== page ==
ME: Every now and then I would just sort of step out of myself and think, “Wow, just look at that. Look at that incredible moment you’re lucky to have.”

KP: What is your style as a director, when it comes to working with your team and your actors?

ME: It’s more of a conversation for me. If I could sum it up in a nutshell, I don’t see my job as if I have the best ideas and everybody should follow them as much as my job is to figure out what’s the best idea no matter who it came from. In every department, they know more things about that department than I do, so I’m always looking to be surprised and educated and challenged. And if I’m going to say no to somebody’s idea, at least I know why I like mine better, because I’ve had a chance to examine it against something else. I do feel like the really talented people around, all the actors, all the technical people, crafts people, they’re constantly making me better at what I do because they’re so good at what they do.

KP: And when it all comes together it makes for such a beautiful production.

ME: Thank you very much. I’m really happy with it. I feel like we somehow managed to capture the spirit of the show that everybody loved and still make it feel like it was worth going to the cinema and paying your money and watching it on the big screen and having an experience you couldn’t get just watching it at home or waiting until it’s out on streaming. Certainly there would be a lot you would enjoy that way, but it certainly was a bigger, richer experience to see and hear on the big screen.

KP: The whole time I watched it I had this big grin because I was so happy to be back in this world. I love these characters so much and it was great to get to revisit.

ME: So was I. I have to say, both the making of it and the watching it felt like some kind of reunion of old friends and family in the best sense.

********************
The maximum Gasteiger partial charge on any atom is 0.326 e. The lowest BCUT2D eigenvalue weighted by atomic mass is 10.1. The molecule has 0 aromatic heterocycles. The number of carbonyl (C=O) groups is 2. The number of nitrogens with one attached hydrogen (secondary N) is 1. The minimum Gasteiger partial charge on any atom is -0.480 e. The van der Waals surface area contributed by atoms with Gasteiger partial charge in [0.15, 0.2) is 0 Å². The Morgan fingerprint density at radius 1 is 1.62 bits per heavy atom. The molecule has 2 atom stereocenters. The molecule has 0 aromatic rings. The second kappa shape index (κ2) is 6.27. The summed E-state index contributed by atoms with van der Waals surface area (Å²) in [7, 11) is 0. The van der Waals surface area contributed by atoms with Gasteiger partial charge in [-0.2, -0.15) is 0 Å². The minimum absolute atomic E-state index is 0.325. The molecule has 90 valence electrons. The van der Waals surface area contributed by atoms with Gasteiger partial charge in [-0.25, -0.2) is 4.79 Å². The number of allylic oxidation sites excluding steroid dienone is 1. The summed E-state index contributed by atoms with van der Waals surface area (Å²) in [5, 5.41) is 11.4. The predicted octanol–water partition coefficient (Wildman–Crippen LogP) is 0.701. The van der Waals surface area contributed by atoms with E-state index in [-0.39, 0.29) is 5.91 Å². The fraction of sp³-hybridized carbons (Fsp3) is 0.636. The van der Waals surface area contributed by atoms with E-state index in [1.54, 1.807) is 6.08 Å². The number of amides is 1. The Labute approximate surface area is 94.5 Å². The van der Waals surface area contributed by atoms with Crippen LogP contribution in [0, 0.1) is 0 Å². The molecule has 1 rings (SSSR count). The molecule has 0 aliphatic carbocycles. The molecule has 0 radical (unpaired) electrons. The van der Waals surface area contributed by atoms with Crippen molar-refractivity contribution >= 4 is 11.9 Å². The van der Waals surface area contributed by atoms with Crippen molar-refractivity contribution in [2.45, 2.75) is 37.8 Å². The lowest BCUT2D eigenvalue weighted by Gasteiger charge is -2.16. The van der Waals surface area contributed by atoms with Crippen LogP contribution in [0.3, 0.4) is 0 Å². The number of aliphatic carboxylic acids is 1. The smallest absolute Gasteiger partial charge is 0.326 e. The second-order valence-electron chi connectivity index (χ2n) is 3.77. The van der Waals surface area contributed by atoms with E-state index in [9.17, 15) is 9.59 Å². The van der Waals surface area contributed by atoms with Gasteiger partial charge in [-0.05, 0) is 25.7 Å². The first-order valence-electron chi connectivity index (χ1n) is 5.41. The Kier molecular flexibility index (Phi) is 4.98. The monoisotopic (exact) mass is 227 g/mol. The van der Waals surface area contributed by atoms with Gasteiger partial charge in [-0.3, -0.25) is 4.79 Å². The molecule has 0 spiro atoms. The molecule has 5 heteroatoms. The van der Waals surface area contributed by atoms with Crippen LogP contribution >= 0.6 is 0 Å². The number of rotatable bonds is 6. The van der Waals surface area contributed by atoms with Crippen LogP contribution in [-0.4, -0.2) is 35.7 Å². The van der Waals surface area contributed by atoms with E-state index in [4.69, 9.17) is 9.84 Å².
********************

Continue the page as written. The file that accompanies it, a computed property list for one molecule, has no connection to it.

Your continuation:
KP: What was it like at the premiere when you were watching it with an audience and people were reacting to “Downton Abbey” on the big screen?

ME: It was very surreal because also I was watching it with a lot of the people who made it and we were watching together for the first time. I think for all of us together to hear the reactions, the laughs, when it would go totally silent for a very dramatic moment, or people would do a sudden intake of breath and we’d think, “Oh, good, we did surprise everyone with that.” It was very surreal, exciting, and very gratifying.

KP: You worked on the series and you’ve been planning the film since that ended. How do you process your emotions now that the film is out in the world and this years long journey is done?

ME: It’s exciting, but it’s a strange thing. You go through so many stages of working on it and you’re in the thick of it for so long where you’re just not thinking about anything else for months and months, and now that it’s starting to come up, it’s a little bit of postpartum. You start to miss being enveloped in that world and those problems and those beautiful elements. That gorgeous music and all that lush scenery and costumes and those wonderful actors. It can be kind of difficult. You feel like you’re leaving a very cherished, meaningful world and going out into a much more unknowable one. But I think that’s just the nature of what I do. I’m getting used to that. It’s part of the rhythm of my life as a creative person.

Some people have a situation where most of what they do is pretty consistent day to day and year to year. It’s always changing, but some jobs are more that way. What we do is so unique. You’re with a group of a hundred people, living together and working together day after day and long hours in close quarters. And then suddenly you go off. Some of them you’ll never see again, some of them you’ll stay close with, and some of them you might see every now and then on another project. It’s a very strange situation that way. In some ways you’ll never not feel connected to those people when you see them again. Doesn’t matter who it is, when I run into people sometimes months or years later when we worked on something together and they could have been involved in any aspect of it, and we all feel a connection for having been in the trenches together.

Awards Circuit would like to thank Michael Engler for his time.

“Downton Abbey” is distributed by Focus Features and is in theaters now.